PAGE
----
I’ve just started watching the Netflix series Daredevil, thanks to having received the season one Blu-ray set for Christmas. So yes, I’m rather late to the party with this one, as the show was particularly well-praised and a second season has already aired. I can imagine most people reading this thinking I’ve just come out from under a rock or something. Its a symptom of the bewildering fragmentation of the television industry these days-unless you are willing to pay for everything (Sky Atlantic, Netflix, Amazon, etc) you simply aren’t going to be able to access everything , not legitimately anyway. Years ago most of the best American shows aired on terrestrial channels, then eventually they started to migrate over to satellite subscription channels, and now there’s the internet services (and even cable provider Virgin Media) competing with unique content.
Its rather unfortunate, as we are living in something of a Golden Age for quality television, that due to this fragmentation of the market, viewing figures are going down, not up.The subscription method largely offsets those diminished ratings, but it does have some effect on, well, the cultural impact of the shows themselves. How many people have seen The Man In The High Castle, or Outlander? What were the viewing figures for Daredevil? Sky TV seems happy for shows like Arrow to number viewing figures in hundreds of thousands, whereas such a show back in the late-70s/early-80s on terrestrial tv would have audiences in the millions.
So anyway, I’ve seen just the first two episodes of Daredevil, but already I can see why there was so much praise and fuss over the show. Its great. The cast are impressive with some great chemistry already, and the take on the character (going for a slow-burn introduction to the character and his origin/world) cleverly profits from the season-long arc and having plenty of screen time to get it right, showing the advantages of the episodic format over a short-duration film. And it’s clear that the artistic and technical maturity and sophistication of television production these days doesn’t necessarily reveal the huge gap between small-screen and silver-screen like it did in the old days. Television holds up these days, and what television inevitably loses in pure bang-for-your-buck spectacle, it clearly trumps with character development and extended plot arcs.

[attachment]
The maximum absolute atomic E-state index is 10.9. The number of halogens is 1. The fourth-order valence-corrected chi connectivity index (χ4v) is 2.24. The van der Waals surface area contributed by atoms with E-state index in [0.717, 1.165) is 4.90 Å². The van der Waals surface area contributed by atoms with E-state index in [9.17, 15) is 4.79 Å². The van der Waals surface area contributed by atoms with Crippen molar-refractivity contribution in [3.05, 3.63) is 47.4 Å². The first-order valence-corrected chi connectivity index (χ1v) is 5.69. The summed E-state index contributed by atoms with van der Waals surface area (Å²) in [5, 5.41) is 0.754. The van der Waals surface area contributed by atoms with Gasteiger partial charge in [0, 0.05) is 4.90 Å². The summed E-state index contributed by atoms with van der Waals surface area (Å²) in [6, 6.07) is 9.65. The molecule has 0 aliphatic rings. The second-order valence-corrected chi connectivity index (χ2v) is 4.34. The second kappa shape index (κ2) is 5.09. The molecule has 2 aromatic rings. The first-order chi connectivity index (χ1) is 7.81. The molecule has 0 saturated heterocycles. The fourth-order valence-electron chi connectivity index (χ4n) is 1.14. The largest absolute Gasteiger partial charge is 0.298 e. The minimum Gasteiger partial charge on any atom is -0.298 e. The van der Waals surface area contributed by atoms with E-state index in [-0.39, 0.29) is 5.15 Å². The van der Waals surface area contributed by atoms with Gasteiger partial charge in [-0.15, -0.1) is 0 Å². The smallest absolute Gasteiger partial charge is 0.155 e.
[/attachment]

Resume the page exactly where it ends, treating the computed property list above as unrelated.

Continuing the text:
And yes, binge-watching is clearly a bonus. I watched those first two episodes back to back and will likely do the same with the next two, the 13-episode series likely watched in a week or two, easy. As its my first Netflix show, I have to say I’m very impressed, and it has me considering that Jessica Jones set recently released.
Interestingly, Daredevil is very dark and very violent, and it is clearly showing how that can be done superbly well with a superhero character – a clear lesson that perhaps the DC movie division should have heeded with its Man of Steel/Batman v Superman properties that seem to be struggling with the darkness and ‘reality’ they are aiming for. Of course I’ve only just started the show and will need to see how the season unfolds, but so far they seem to have nailed it. Avoiding all those spoilers/reviews seems to have paid off.
The only thing that kept bugging me was where had I seen the actress who is playing Karen Page? Every scene she was in I was distracted by the “where the hell have I seen her before?” brainworm that kept burrowing into me. I hate it when that happens. Eventually, well into episode two I had to resort to a visit to IMDB. The actress is Deborah Ann Wolf, and I’d seen her in True Blood, a show I had watched a few seasons of before giving up on it several years ago. I remember she was one of the best things in True Blood, and it’s great that she seems to be a regular in Daredevil.